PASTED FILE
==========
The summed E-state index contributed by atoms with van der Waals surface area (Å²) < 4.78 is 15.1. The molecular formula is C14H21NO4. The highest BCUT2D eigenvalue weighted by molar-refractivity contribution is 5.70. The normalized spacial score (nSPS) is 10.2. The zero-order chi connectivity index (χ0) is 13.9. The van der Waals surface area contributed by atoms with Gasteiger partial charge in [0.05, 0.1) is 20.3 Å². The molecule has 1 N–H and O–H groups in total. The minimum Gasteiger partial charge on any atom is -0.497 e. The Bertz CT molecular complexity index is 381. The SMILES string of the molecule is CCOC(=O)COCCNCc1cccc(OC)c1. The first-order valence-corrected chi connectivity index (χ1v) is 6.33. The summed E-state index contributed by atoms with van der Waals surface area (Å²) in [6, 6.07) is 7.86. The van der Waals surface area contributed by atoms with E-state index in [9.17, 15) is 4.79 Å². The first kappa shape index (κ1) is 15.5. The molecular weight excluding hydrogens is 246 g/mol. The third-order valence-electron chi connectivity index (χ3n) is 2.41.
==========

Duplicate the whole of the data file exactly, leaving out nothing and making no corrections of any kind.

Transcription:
The summed E-state index contributed by atoms with van der Waals surface area (Å²) < 4.78 is 15.1. The molecular formula is C14H21NO4. The highest BCUT2D eigenvalue weighted by molar-refractivity contribution is 5.70. The normalized spacial score (nSPS) is 10.2. The zero-order chi connectivity index (χ0) is 13.9. The van der Waals surface area contributed by atoms with Gasteiger partial charge in [0.05, 0.1) is 20.3 Å². The molecule has 1 N–H and O–H groups in total. The minimum Gasteiger partial charge on any atom is -0.497 e. The Bertz CT molecular complexity index is 381. The SMILES string of the molecule is CCOC(=O)COCCNCc1cccc(OC)c1. The first-order valence-corrected chi connectivity index (χ1v) is 6.33. The summed E-state index contributed by atoms with van der Waals surface area (Å²) in [6, 6.07) is 7.86. The van der Waals surface area contributed by atoms with E-state index in [9.17, 15) is 4.79 Å². The first kappa shape index (κ1) is 15.5. The molecular weight excluding hydrogens is 246 g/mol. The third-order valence-electron chi connectivity index (χ3n) is 2.41.